Monday, August 2, 2010

Now Indians are earning more and more

Now Indians are earning more and more

This is something that would make you happy. In the barrage of news related to price rise, poverty and rottting of food grains, the latest study proves that now Indians are earning more. According to study conducted by Delhi based National Council of Applied Economic Research (NCAER) ,the growing economy has spun a wheel of fortune for Indians, with high incomehouseholds outnumbering those in the low category for the first time at the end of 2009-10.

According to Dr.Rajesh Shukla, who led this study,India has 46.7 million high income households as compared to 41 million in the low income category.For the first time, the number of high income households is set to exceed the number of poor households in 2009-10," Shukla said, adding that the middle income class continued to grow. Reacting to results of study,noted journalist and writer,Mr.Aroon Kumar said," it is a great news that all Indians should celebrate. But,government must ensure that even poor also enjoy the fruits of liberlisation."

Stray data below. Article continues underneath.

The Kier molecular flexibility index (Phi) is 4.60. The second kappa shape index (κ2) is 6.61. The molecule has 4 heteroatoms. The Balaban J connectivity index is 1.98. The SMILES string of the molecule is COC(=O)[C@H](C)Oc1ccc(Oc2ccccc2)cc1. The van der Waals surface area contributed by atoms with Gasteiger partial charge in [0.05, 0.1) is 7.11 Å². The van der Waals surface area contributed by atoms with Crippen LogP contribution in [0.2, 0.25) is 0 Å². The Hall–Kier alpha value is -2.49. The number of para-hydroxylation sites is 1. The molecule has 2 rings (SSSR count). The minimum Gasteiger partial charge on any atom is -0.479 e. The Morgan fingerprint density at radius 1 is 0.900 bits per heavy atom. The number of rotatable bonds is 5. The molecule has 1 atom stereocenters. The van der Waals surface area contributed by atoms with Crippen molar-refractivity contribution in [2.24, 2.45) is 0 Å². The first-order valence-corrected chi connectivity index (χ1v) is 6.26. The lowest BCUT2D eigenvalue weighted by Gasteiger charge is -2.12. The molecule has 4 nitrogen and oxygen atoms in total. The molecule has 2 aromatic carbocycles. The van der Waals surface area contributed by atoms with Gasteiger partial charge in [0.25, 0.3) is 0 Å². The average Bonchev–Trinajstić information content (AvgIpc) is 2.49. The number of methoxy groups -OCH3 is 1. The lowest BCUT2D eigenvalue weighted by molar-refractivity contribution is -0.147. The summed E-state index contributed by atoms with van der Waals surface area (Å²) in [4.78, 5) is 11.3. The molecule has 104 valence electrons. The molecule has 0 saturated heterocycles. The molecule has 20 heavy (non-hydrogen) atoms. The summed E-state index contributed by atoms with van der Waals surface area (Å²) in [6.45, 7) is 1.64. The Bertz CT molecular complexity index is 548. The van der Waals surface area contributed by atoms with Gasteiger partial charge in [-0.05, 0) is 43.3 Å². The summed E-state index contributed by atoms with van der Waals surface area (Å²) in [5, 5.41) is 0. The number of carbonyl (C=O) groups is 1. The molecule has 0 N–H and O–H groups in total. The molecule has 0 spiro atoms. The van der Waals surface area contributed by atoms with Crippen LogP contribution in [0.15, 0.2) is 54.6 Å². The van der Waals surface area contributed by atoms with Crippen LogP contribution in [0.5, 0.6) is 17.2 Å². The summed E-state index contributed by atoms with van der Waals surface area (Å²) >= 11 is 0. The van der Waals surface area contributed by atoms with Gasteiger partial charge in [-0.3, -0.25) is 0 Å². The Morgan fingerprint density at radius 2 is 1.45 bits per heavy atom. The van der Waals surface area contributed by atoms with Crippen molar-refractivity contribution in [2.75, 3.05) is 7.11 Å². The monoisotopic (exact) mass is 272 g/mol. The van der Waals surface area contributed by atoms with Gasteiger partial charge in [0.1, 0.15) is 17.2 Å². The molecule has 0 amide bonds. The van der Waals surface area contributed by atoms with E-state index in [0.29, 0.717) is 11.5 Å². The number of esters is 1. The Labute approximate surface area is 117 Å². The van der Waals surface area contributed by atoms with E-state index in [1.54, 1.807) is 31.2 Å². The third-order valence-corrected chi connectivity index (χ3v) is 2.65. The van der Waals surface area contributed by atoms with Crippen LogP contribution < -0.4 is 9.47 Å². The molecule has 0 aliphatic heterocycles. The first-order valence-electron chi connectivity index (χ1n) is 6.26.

Households earning less than Rs 40,000 per annum (at 2001-02 prices) are dubbed as low income, whereas those with earnings over Rs 1.80 lakh fall in thehigh income category.
Those earning between Rs 45,000-Rs 1.80 lakh per annum are considered middle income households, whose number surged to 140.7 million out of the total of 228.4 Indian million families at the end of 2009-10.

Thus, the NCAER survey confirms that 62 per cent of Indian households belong to the middle class, which is the target of most consumer goods firms.

"The wheel of fortune continues to spin in India, with each level of household income set to move a notch higher by the end of the decade," the survey on spending and earning patterns since 1985-86 said.

The Indian economy grew at above 9 per cent between 2005-06 and 2007-08. After slowing down in 2008-09 and 2009-10, it is projected to expand at 8.5 per cent in the current fiscal.

Referring to the middle class, the study said, "Their growing clout becomes even more apparent when one looks at the ownership patterns ofhouseholds goods. Nearly 49 per cent of all cars are owned by the middle class, compared to just 7 per cent by the rich."

Similarly, 53 per cent of all air conditioners are owned by middle class homes and nearly 46 per cent of all credit cards are to be found in thesehouseholds.


Post a Comment

Search Your Questions Results Trends Video Pictures Jobs